Events & Media



"From Climate Killer to Sustainability Hero?
A Life-Cycle Assessment Perspective on Utilizing Carbon Dioxide"

André Bardow
Chair of Technical Thermodynamics
RWTH Aachen University, Germany

November 20, 2015
11:30 a.m. - 12:30 p.m.
Bren 1414

"Professor Bardow's talk presents a rare opportunity to learn about cutting-edge research in carbon capture and utilization happening in Europe."

— Bren School Professor Sangwon Suh

Carbon dioxide (CO2) is the molecule most produced by mankind. Usually created as an unwanted byproduct of fossil fuel combustion, CO2 is typically released into the atmosphere, where it contributes to global warming. Recently, however, the view has been shifting as researchers seek ways of utilizing CO2 that transform it from harmful waste into sustainable carbon feedstock for the chemical industry.

In this talk, we will introduce the main concepts of CO2 utilization. We employ Life-Cycle Assessment (LCA) to discuss the environmental consequences of utilizing CO2, including the actual benefits to be expected in terms of climate change. We then use the analysis to identify methodological challenges for LCA regarding accounting for emissions timing, market effects, and uncertainty. Finally, we provide a perspective on integrating LCA into the process of engineering novel processes for using carbon dioxide. Such a design framework ensures not only that CO2 is used, but also that actual CO2 emissions are reduced over the life cycle.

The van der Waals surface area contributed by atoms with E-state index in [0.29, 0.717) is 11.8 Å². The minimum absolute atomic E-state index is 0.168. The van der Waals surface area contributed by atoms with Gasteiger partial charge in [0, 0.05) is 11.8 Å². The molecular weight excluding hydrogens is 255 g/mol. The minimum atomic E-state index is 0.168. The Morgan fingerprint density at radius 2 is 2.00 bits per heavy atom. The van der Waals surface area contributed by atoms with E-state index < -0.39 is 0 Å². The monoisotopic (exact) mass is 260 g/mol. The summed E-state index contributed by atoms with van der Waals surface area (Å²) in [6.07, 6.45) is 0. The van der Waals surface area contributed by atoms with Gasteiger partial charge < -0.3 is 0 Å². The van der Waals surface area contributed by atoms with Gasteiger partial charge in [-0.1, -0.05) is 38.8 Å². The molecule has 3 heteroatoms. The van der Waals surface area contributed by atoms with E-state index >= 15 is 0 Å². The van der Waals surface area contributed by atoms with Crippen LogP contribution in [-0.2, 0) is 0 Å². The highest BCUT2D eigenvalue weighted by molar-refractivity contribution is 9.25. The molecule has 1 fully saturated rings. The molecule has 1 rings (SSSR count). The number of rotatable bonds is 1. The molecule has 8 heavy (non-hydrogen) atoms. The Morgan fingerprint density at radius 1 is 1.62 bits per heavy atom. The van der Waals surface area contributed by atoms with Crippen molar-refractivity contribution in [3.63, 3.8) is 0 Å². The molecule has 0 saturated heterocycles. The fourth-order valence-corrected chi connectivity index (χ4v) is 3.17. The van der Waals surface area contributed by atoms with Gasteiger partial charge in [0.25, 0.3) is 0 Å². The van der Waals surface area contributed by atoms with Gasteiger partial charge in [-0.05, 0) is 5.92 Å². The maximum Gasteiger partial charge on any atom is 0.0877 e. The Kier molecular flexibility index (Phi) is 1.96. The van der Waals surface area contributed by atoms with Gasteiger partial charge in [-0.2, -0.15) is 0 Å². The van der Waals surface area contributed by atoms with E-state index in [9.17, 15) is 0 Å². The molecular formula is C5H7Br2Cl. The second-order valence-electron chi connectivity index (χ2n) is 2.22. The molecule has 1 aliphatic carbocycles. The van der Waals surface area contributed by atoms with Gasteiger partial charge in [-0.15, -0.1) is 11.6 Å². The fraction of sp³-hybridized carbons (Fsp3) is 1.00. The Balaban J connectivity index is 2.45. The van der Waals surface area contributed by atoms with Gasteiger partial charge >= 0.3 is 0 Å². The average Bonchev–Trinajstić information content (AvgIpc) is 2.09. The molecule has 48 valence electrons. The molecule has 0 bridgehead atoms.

AndrĂ©é Bardow is full professor and institute head at the Chair of Technical Thermodynamics at RWTH Aachen University, Germany. After studying mechanical engineering and majoring in chemical engineering at RWTH and Carnegie Mellon University, he received a PhD in process systems engineering from RWTH. He was a postdoctoral researcher at ETH in Zurich before becoming assistant and later associate professor in the Department of Process & Energy at TU Delft, The Netherlands. In 2010, he returned to RWTH. The scope of his work there spans all scales of thermodynamics, from molecules to the plant level. In his research, he aims to integrate life-cycle thinking into engineering design for sustainable energy and chemical industries.

NOTE: Community colloquia are generally talks of broad interest geared toward a diverse, sophisticated audience. Their purpose is not only to enhance knowledge and understanding, but also to bring people together and promote interaction that will strengthen the community.


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